Our industry lost a great person in February. Kevin Miles, president of Rolfes@Boone passed away in his sleep on Feb. 26.
I’ve known Kevin since the late 70s, when we were both getting involved in this industry, me as a sales rep for Feed & Grain Times and he as a sales rep for G.A. Rolfes. He was high energy, friendly, straight-forward, one of those people that ... cared. He cared about you and how you were doing, about his business and his co-workers. He cared about growing and creating opportunities. In my opinion, he was always willing to tell others about his perspective on the market and issues we face, and even more willing to listen to others’ ideas and learn from their experiences.
Before hearing about Kevin, I had started working on this column focusing on some positive aspects for the feed and grain markets as we steam through 2020. We had upbeat news about the United States-Mexico-Canada Agreement, with leaders from the AFIA and NGFA pointing out the opportunities for moving more U.S. ag products and enhancing trading opportunities beyond North America.
I was thinking that maybe this year, should long-range weather forecasts hold, we could see a better spring planting. I was excited that the early USDA forecast provided bearish projections for the upcoming crop year, including record production and domestic use, increased exports, and higher ending stocks for corn, along with higher crush and exports for soybeans.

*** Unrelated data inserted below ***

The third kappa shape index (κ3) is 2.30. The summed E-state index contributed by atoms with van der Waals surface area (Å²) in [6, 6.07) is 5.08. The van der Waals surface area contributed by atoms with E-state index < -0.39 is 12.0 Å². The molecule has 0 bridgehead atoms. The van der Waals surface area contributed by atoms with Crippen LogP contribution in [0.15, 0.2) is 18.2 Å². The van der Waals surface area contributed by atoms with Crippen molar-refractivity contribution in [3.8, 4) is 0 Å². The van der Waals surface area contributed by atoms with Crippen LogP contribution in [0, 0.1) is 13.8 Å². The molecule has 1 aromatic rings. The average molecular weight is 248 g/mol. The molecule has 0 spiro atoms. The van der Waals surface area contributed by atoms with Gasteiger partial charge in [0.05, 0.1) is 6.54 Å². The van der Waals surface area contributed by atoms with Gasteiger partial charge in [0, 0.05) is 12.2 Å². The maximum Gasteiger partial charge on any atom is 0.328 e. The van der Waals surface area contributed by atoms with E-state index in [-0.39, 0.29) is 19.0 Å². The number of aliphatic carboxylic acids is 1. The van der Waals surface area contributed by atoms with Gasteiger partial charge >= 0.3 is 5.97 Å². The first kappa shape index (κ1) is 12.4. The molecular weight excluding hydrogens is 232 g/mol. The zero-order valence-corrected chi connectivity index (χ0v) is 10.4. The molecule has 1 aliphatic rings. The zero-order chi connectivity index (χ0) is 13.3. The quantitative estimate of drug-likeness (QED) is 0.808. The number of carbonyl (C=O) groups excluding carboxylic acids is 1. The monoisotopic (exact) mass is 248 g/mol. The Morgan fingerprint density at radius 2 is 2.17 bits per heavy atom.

If accurate, this is great news! And that’s exactly how Kevin would have looked at it. It means we’ll handle and process and export more U.S. agri-products. We’ll keep people employed and active and successful in this industry. More importantly, we’ll create new jobs. And that’s how people support themselves, their families, their communities, their schools, their churches ... and so much more.
That’s a great point of view, isn’t it?
I worry about how our business will do this year. I worry about how your business will do. It’s all intertwined and complex, affected by domestic political policies, by politics across the globe, by the threat of a global pandemic, by drought or floods or ... whatever gets thrown at us.
Sometimes, though, in the midst of our hectic work lives, we get a reminder that a narrow focus on the day-to-day can distract us from other important aspects of our lives and those we work with and care about. It’s an important perspective. But a sorrowful way to be reminded. ■